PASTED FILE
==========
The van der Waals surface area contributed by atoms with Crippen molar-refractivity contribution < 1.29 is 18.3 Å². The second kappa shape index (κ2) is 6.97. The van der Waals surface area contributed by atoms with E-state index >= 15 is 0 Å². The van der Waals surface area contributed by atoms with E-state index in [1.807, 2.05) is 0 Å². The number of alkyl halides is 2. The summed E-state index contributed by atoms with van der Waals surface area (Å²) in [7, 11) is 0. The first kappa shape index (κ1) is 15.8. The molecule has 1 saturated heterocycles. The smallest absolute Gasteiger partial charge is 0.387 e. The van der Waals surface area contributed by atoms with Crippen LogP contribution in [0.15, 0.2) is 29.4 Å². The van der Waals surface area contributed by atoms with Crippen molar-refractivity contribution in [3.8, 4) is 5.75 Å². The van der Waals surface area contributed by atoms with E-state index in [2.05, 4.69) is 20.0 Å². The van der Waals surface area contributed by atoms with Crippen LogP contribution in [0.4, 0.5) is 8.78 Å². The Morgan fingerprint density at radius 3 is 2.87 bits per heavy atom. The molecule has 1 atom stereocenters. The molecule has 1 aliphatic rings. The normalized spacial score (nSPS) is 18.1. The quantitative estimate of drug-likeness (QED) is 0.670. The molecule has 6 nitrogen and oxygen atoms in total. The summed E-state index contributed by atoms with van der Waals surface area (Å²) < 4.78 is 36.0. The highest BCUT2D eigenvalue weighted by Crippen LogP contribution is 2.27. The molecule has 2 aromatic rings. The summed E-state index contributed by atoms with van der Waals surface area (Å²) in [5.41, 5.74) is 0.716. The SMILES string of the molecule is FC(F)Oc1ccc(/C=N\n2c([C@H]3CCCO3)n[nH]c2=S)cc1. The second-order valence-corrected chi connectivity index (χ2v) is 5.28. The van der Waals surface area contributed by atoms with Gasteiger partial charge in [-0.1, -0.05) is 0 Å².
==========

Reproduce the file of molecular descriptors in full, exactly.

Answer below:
The van der Waals surface area contributed by atoms with Crippen molar-refractivity contribution < 1.29 is 18.3 Å². The second kappa shape index (κ2) is 6.97. The van der Waals surface area contributed by atoms with E-state index >= 15 is 0 Å². The van der Waals surface area contributed by atoms with E-state index in [1.807, 2.05) is 0 Å². The number of alkyl halides is 2. The summed E-state index contributed by atoms with van der Waals surface area (Å²) in [7, 11) is 0. The first kappa shape index (κ1) is 15.8. The molecule has 1 saturated heterocycles. The smallest absolute Gasteiger partial charge is 0.387 e. The van der Waals surface area contributed by atoms with Crippen LogP contribution in [0.15, 0.2) is 29.4 Å². The van der Waals surface area contributed by atoms with Crippen molar-refractivity contribution in [3.8, 4) is 5.75 Å². The van der Waals surface area contributed by atoms with E-state index in [2.05, 4.69) is 20.0 Å². The van der Waals surface area contributed by atoms with Crippen LogP contribution in [0.4, 0.5) is 8.78 Å². The Morgan fingerprint density at radius 3 is 2.87 bits per heavy atom. The molecule has 1 atom stereocenters. The molecule has 1 aliphatic rings. The normalized spacial score (nSPS) is 18.1. The quantitative estimate of drug-likeness (QED) is 0.670. The molecule has 6 nitrogen and oxygen atoms in total. The summed E-state index contributed by atoms with van der Waals surface area (Å²) < 4.78 is 36.0. The highest BCUT2D eigenvalue weighted by Crippen LogP contribution is 2.27. The molecule has 2 aromatic rings. The summed E-state index contributed by atoms with van der Waals surface area (Å²) in [5.41, 5.74) is 0.716. The SMILES string of the molecule is FC(F)Oc1ccc(/C=N\n2c([C@H]3CCCO3)n[nH]c2=S)cc1. The second-order valence-corrected chi connectivity index (χ2v) is 5.28. The van der Waals surface area contributed by atoms with Gasteiger partial charge in [-0.1, -0.05) is 0 Å².